Wednesday, September 21, 2005

Rules of Engagement

Another vivid on-scener from Newsweek's Michael Hastings in Iraq, "A Daily Dance with Death," 20 September 2005:

'...The long day is winding down. Dusk falls and the temperature drops. A half dozen Marines pull up chairs outside the house, in the fluorescent glow of "chem" lights—civilian campers call them glow sticks. These young Americans don't want to get blown up, they want to go home. And they don't want to kill civilians. They talk about the rules of engagement, stricter than when they fought in Iraq in 2004. That was "the Wild West," says Aziz. A recent shooting left a nasty impression, he recalls. A car carrying two women, two men and two kids failed to stop at the extensive barriers before the checkpoint at OP2. The driver ignored both warning signs and the multiple concrete blocks. The car came forward even after the tires were shot out. Eventually, a Marine opened fire. The two women were killed. The bullets blew the back of one woman's head off, says Franklin, adding: "It was even worse than the s—- I saw last time I was here." But the enemy knows the Marines can't fire first. Lately, the Marines say, cars probe the defenses, driving up to the post to see how far they can get before being shot at. "You're supposed to wave, throw a flash bang, say hi, make a baloney and cheese sandwich, shoot in front, shoot the tire, shoot the other tire, have some tea, shoot the engine, then shoot the windshield," says Aziz....'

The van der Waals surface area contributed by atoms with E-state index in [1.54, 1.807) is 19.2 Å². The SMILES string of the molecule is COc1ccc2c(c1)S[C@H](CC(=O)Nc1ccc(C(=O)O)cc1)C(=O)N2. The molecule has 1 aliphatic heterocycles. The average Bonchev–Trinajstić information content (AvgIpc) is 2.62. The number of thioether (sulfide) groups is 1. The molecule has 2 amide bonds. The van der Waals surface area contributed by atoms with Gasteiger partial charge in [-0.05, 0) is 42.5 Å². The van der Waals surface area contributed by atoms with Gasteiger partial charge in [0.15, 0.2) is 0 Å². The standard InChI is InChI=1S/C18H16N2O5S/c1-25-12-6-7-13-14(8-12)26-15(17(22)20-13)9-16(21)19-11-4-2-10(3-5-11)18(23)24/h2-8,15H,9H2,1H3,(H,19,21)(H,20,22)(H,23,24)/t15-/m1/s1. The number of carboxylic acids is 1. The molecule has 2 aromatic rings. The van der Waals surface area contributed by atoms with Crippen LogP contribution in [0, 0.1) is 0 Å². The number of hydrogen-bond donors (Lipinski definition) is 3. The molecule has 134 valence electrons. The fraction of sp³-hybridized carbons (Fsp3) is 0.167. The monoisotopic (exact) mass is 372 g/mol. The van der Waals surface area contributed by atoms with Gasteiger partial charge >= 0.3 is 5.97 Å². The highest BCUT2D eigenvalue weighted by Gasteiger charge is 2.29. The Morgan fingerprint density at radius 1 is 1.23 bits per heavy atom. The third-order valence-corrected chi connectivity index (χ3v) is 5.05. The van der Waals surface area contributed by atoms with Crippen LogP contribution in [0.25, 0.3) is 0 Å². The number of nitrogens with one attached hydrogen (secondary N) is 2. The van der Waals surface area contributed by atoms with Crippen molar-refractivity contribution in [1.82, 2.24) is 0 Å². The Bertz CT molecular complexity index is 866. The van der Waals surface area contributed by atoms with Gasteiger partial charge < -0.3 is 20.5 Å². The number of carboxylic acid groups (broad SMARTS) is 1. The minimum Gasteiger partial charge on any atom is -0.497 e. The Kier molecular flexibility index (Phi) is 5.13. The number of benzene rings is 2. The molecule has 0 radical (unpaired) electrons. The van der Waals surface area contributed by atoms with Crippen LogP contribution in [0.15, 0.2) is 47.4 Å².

The American soldiers are disciplined, but the world around them is not. Anything unpredictable is potentially fatal for them, or for the people accidentally involved. One of the most damning depictions I've seen of this situation was the American report on the killing of an Italian intelligence agent last spring:

Shadowland: Body Counts, 12 May 2005
The Pentagon secretly keeps track of many grim statistics in Iraq. The numbers are not encouraging.

Shadowland: Reality Checkpoints, 11 Mar 2005
Why did U.S. soldiers shoot at the car carrying Italian journalist Giuliana Sgrena? Here's the most likely scenario.

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